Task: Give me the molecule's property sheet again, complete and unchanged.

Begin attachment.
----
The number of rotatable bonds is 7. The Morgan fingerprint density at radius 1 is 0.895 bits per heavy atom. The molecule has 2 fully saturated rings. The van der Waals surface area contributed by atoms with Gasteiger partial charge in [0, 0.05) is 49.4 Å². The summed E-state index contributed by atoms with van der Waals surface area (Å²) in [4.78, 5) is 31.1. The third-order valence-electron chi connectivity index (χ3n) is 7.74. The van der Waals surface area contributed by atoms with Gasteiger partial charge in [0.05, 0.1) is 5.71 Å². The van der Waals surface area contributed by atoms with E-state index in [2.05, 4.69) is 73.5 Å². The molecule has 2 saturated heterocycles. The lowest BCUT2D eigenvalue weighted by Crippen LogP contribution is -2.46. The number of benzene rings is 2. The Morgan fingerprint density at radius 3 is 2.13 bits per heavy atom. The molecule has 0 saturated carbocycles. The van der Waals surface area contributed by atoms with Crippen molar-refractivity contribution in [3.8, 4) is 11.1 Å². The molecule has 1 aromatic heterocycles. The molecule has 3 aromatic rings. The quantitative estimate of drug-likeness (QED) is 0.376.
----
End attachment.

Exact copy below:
The number of rotatable bonds is 7. The Morgan fingerprint density at radius 1 is 0.895 bits per heavy atom. The molecule has 2 fully saturated rings. The van der Waals surface area contributed by atoms with Gasteiger partial charge in [0, 0.05) is 49.4 Å². The summed E-state index contributed by atoms with van der Waals surface area (Å²) in [4.78, 5) is 31.1. The third-order valence-electron chi connectivity index (χ3n) is 7.74. The van der Waals surface area contributed by atoms with Gasteiger partial charge in [0.05, 0.1) is 5.71 Å². The van der Waals surface area contributed by atoms with E-state index in [2.05, 4.69) is 73.5 Å². The molecule has 2 saturated heterocycles. The lowest BCUT2D eigenvalue weighted by Crippen LogP contribution is -2.46. The number of benzene rings is 2. The Morgan fingerprint density at radius 3 is 2.13 bits per heavy atom. The molecule has 0 saturated carbocycles. The van der Waals surface area contributed by atoms with Crippen molar-refractivity contribution in [3.8, 4) is 11.1 Å². The molecule has 1 aromatic heterocycles. The molecule has 3 aromatic rings. The quantitative estimate of drug-likeness (QED) is 0.376.